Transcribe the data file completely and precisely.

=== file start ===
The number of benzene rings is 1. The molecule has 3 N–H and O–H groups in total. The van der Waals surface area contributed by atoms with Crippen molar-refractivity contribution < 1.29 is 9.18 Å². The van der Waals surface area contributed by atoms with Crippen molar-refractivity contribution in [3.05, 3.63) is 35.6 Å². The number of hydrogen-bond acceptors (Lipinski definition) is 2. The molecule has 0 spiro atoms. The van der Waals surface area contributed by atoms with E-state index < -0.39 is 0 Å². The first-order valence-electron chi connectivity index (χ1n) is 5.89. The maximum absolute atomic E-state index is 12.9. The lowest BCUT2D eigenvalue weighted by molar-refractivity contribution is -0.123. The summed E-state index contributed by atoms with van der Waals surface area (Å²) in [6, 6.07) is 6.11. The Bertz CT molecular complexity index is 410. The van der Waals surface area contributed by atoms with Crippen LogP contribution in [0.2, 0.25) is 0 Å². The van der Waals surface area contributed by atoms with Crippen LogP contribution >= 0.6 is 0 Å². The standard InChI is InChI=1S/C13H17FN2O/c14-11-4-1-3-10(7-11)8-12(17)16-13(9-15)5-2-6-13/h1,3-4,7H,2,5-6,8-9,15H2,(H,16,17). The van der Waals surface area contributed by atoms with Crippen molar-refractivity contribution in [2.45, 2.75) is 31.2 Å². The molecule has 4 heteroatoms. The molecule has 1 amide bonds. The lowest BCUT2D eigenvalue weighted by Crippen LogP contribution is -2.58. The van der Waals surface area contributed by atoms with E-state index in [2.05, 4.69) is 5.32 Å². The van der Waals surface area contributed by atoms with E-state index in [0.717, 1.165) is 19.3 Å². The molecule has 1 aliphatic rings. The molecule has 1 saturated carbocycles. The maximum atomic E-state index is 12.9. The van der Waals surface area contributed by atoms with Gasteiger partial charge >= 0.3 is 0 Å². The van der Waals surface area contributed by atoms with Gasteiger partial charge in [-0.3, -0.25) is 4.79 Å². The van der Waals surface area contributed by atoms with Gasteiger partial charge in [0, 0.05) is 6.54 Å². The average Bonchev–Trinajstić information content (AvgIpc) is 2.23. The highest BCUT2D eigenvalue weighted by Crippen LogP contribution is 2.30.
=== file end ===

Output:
The number of benzene rings is 1. The molecule has 3 N–H and O–H groups in total. The van der Waals surface area contributed by atoms with Crippen molar-refractivity contribution < 1.29 is 9.18 Å². The van der Waals surface area contributed by atoms with Crippen molar-refractivity contribution in [3.05, 3.63) is 35.6 Å². The number of hydrogen-bond acceptors (Lipinski definition) is 2. The molecule has 0 spiro atoms. The van der Waals surface area contributed by atoms with E-state index < -0.39 is 0 Å². The first-order valence-electron chi connectivity index (χ1n) is 5.89. The maximum absolute atomic E-state index is 12.9. The lowest BCUT2D eigenvalue weighted by molar-refractivity contribution is -0.123. The summed E-state index contributed by atoms with van der Waals surface area (Å²) in [6, 6.07) is 6.11. The Bertz CT molecular complexity index is 410. The van der Waals surface area contributed by atoms with Crippen LogP contribution in [0.2, 0.25) is 0 Å². The van der Waals surface area contributed by atoms with Crippen LogP contribution >= 0.6 is 0 Å². The standard InChI is InChI=1S/C13H17FN2O/c14-11-4-1-3-10(7-11)8-12(17)16-13(9-15)5-2-6-13/h1,3-4,7H,2,5-6,8-9,15H2,(H,16,17). The van der Waals surface area contributed by atoms with Crippen molar-refractivity contribution in [2.45, 2.75) is 31.2 Å². The molecule has 4 heteroatoms. The molecule has 1 amide bonds. The lowest BCUT2D eigenvalue weighted by Crippen LogP contribution is -2.58. The van der Waals surface area contributed by atoms with E-state index in [2.05, 4.69) is 5.32 Å². The van der Waals surface area contributed by atoms with E-state index in [0.717, 1.165) is 19.3 Å². The molecule has 1 aliphatic rings. The molecule has 1 saturated carbocycles. The maximum atomic E-state index is 12.9. The van der Waals surface area contributed by atoms with Gasteiger partial charge >= 0.3 is 0 Å². The van der Waals surface area contributed by atoms with Gasteiger partial charge in [-0.3, -0.25) is 4.79 Å². The van der Waals surface area contributed by atoms with Gasteiger partial charge in [0, 0.05) is 6.54 Å². The average Bonchev–Trinajstić information content (AvgIpc) is 2.23. The highest BCUT2D eigenvalue weighted by Crippen LogP contribution is 2.30.